Sports can sometimes bring out the worst in parents. They can be the most loving and caring moms and dads when in the comfort of their home. But out on the field, when the kids are on the line, all parental gloves come off.
There are several telltale signs of being not an ideal sports parent. You’ll know when a parent shouts varying instructions from the sidelines. It should only be the coach barking commands to the players, not the parent. When they do on-the-fly coaching, they only undermine the real coach’s job.
Parents who show displeasure during or after their child’s game are also not a good sign. They are, in fact, sending the wrong message to their kids. But there are ways to keep emotions in check while watching your kid’s game. You too can improve and become better and supportive parents.
Here are a couple of pointers on how to become the ideal sports parent.
Cheer for Everyone
It’s not just your son or daughter playing; there are other kids too who need to feel supported and be cheered on. Everyone works hard and does their best in every sport. They deserve all the love and cheers you can give them that day.
When you say aloud encouraging words for everyone on the team, that is a sure win for you as a parent and as a model adult. Always stay on the positive side of things, even when your kid or the rest of the team are having a rough time on the field.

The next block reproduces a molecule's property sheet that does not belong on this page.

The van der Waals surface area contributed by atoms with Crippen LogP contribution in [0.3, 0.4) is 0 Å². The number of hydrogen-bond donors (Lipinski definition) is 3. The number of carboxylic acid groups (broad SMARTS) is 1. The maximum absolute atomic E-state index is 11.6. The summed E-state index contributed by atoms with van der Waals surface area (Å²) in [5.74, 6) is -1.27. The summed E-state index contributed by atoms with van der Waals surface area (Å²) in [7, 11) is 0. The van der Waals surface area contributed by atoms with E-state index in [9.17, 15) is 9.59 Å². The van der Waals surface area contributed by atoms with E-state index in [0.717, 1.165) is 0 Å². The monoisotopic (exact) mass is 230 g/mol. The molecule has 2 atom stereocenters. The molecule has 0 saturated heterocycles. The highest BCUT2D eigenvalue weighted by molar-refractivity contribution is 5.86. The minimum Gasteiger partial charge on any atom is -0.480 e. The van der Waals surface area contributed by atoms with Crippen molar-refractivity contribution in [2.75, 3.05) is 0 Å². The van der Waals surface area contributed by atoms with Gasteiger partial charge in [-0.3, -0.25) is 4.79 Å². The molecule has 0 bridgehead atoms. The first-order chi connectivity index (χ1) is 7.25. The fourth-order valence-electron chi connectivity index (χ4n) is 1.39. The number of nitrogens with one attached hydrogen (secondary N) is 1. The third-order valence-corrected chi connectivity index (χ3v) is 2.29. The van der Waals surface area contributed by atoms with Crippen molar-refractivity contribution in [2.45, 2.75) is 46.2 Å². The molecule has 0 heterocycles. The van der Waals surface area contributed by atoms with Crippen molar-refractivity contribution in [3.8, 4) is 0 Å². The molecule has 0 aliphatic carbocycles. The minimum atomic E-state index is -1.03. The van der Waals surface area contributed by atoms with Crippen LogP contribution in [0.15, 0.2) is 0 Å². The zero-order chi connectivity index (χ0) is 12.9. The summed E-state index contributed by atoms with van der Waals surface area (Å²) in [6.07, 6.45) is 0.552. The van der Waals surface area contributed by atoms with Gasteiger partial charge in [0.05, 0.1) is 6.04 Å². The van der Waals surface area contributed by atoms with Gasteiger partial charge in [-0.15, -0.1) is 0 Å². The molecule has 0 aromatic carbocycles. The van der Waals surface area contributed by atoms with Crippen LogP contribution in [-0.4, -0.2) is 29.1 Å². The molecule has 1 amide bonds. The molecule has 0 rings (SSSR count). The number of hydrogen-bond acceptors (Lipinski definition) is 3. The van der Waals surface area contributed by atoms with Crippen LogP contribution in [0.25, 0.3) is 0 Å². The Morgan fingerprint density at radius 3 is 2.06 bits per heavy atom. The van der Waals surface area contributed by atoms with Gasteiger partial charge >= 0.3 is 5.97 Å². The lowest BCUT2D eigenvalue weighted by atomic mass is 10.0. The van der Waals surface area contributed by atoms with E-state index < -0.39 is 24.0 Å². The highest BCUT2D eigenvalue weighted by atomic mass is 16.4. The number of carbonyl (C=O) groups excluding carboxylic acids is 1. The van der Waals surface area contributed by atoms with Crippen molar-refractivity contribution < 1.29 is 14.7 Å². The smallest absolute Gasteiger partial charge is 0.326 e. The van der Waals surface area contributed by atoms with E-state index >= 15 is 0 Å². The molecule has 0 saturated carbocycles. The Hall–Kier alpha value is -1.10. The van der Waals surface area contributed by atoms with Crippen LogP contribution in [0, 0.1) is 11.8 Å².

Talk Reasonably with the Coach
You can pretty much talk about anything with your kid’s teacher or principal. But when it comes to coaches, it can be a little tricky. Your role as a parent can at times intertwine with their role as coach to your child. It turns even more complicated when your child gets injured during the game.
You must understand the limitations of your parental role. Try not to go overboard when things get tough. There’s always the risk of injury in every sport. Let the coach walk you through the mental and physical pressure your child needs to go through to improve.
Respect the coach’s methods, and try to keep an open mind the best you can. The thought of putting your child’s life in another person’s hands can be disturbing. However, you can gain more ground by spending enough time with the coach and understanding their way of doing things.
Be a Good Listener
After a tough game, especially when your child is on the losing end, they may need some time and space to let the emotions settle. Be patient, and wait for your kid to open up.
When they’re ready to talk, you should be prepared with answers and be all ears. Don’t be sparing with loving words. Always let them know you love them no matter what the outcome may be, that you always want them to be happy.
Stay Warm, and Never Miss a Game
A child’s most significant source of confidence is always their parents. Try not to miss any of your child’s game. Always make room for each one in your schedule.
Also, with the upcoming fall weather, make sure you wear the proper clothing while out on the field. It won’t help anyone if you get sick.
Put on warmers like ponytail headbands and mittens to make sure you don’t catch a cold. Just being present at the game can mean the world to your child. Do your part by taking good care of yourself so you can always be there cheering on and being the parent every kid deserves.
Wife, mother, grandma, blogger, all wrapped into one person, although it does not define her these are roles that are important to her. From empty nesters to living with our oldest and 2 grandchildren while our house is rebuilt after a house fire in 10/2018 my life is something new each day.